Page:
In two years, Coca-Cola will be celebrating its 125th anniversary, and as a brand, there is a lot to celebrate. For Kate Dwyer and her team, the company’s global licensing division, there is a lot to do to get ready. “For us, licensed merchandise is a celebration of Coca-Cola’s rich heritage dating back to the 1880s,” said Dwyer, the group director of worldwide licensing. “The story of Coca-Cola is exciting and vibrant, and we look forward to showcasing it again in a new way in 2011.”
Coca-Cola was invented in Atlanta, Ga. in 1886 as a combination of local pharmacist Dr. John Stith Pemberton’s unique syrup and carbonated water and was first sold at Jacobs’ Pharmacy as a soda fountain drink for five cents per glass. The Coca-Cola logo was invented by Dr. Pemberton’s partner Frank Robinson, who drew it himself. That logo is now sported on products in nearly every category and in nearly every country in the world.
The licensing process starts with the beverage, which is enjoyed 1.6 billion times every day, and focuses on products that will enhance the consumption experience. From there, she and her team look for best-in-class partners to produce bottle openers and coolers as well as the famous glassware.
“We look for partners who will invest in our brands with us and develop unique and proprietary offerings,” Dwyer explained. “Our merchandise strategy starts first with the beverage and then we move outward and identify other relevant categories.”
In 2008, the licensing industry as a whole was down by 14%, but Coca-Cola’s worldwide licensing division was up 17%. Dwyer said the division’s global footprint insulated it from the especially weak economies in North America, Europe, and Japan, adding that Brazil preformed especially well this year.
One of the reasons for such success, according to Dwyer, is the division’s emphasis on and ability to leverage design. The division has a design team on staff that produces on-demand product development for licensees, though that job is made easier with more than century’s worth of art to draw from.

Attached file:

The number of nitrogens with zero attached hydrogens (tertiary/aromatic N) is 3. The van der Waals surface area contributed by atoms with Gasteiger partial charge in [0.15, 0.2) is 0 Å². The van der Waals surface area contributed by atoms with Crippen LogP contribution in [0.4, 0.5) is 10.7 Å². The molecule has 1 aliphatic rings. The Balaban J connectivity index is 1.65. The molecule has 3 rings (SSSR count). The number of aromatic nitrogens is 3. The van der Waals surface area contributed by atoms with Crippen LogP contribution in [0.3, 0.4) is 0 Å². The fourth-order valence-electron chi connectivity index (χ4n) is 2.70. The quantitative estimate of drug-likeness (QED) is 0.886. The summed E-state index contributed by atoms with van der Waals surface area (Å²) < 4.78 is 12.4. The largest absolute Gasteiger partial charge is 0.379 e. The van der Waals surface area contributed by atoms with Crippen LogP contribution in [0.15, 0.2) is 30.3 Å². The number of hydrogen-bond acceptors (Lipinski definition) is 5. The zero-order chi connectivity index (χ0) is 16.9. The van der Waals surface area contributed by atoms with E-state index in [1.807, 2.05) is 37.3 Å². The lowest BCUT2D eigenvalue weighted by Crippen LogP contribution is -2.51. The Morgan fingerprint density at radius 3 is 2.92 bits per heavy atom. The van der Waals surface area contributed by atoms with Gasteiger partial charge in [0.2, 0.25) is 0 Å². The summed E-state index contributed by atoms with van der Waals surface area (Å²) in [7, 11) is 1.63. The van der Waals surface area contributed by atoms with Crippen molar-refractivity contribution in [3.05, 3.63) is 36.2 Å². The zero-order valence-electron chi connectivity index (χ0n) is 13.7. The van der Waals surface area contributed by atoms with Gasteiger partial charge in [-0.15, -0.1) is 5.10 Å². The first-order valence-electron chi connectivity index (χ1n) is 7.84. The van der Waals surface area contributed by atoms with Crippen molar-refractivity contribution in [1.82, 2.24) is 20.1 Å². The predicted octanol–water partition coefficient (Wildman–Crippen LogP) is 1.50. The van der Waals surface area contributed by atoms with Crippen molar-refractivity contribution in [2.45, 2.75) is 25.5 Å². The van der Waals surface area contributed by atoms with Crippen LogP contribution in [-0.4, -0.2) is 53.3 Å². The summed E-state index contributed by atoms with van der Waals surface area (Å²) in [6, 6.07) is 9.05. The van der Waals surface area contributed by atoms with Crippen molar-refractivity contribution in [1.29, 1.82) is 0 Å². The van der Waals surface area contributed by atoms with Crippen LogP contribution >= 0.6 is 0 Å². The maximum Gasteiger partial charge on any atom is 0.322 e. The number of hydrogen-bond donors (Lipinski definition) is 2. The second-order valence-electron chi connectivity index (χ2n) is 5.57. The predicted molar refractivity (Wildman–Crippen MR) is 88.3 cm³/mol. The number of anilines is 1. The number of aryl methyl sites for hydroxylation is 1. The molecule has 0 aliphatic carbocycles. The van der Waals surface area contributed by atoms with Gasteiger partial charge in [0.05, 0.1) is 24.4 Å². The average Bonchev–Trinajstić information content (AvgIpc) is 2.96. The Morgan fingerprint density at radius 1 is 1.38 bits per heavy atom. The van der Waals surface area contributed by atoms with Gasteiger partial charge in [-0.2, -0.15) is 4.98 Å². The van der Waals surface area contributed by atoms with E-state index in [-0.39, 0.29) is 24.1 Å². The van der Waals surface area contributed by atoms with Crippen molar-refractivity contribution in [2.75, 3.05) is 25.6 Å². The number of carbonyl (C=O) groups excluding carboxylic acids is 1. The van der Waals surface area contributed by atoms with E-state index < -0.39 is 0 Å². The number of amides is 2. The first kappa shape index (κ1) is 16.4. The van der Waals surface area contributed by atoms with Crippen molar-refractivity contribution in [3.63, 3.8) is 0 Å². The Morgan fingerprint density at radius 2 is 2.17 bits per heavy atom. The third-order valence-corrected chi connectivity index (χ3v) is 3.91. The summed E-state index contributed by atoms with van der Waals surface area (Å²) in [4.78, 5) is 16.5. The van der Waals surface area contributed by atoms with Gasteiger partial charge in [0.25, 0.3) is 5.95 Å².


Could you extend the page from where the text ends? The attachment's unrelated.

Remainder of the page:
As part of the celebration for Coca-Cola’s 125th anniversary, Dwyer and her team are working with the global marketing division to develop a style guide of the company’s art and history called Coca-Cola Through the Decades. It will be the most comprehensive style guide the company has ever released, but it’s impossible for any publication to include every design and concept the company has used.
Though the division is still deciding how to bring the style guide to market and what other merchandising options would compliment it for the anniversary, Dwyer said she has high expectations since just about any vintage Coca-Cola branded product is a hit. That’s why the worldwide licensing division follows the brand sensibility and strategic direction but typically pulls art from past decades.
“Vintage is appealing to every consumer segment; even teenagers, who buy t-shirts with advertising slogans years before their time,” Dwyer said. “We have several new products that we are excited about for 2010 including an authentic reproduction cooler with a 1950s metal look and a new glass inspired by our Hutchinson bottle, which was used to distribute the drink in the late 1800s.”
But Dwyer’s goal in the years to come is to take Coca-Cola products into the future through sustainable and eco-friendly manufacturing processes. Since 2007, many of the division’s apparel products are made with recycled plastic bottles. She said her mission to make these products as green as possible comes from the second key reason for the division’s success: strict adherence to the six P philosophy developed by the main company.
The six P’s are profit, people, portfolio, partners, planet, and productivity. Each division does business according to this list of values, and the worldwide licensing division is no different. For planet, Dwyer aims to switch production of its entire apparel line, which makes up 40% of its products, to recycled sources. The division also recycles discarded packaging labels to create new products and has partnerships with chemical companies to develop new ways to use recycled PET plastic in the production of hard goods, like coolers.
Another P, partners, has also received attention in the last year by way of a major investment in the division’s CokeMap interface. The system, which is about seven years old, was designed internally to be a one-stop shop for licensees, including everything from applications and approvals to royalty income reports and even design programs.
Based on regular surveys with licensees, the division improved aspects of the system like bringing the entire approval process online and installing an automatic notification system. Dwyer said with these improvements, she hopes to make the licensees’ lives easier.
“By leveraging the strength of our brands and staying focused against marketing, we’re seeing much stronger growth and success than many of our competitors, and, despite the challenges ahead, we see significant opportunities as we approach our 125th anniversary,” concluded Dwyer.
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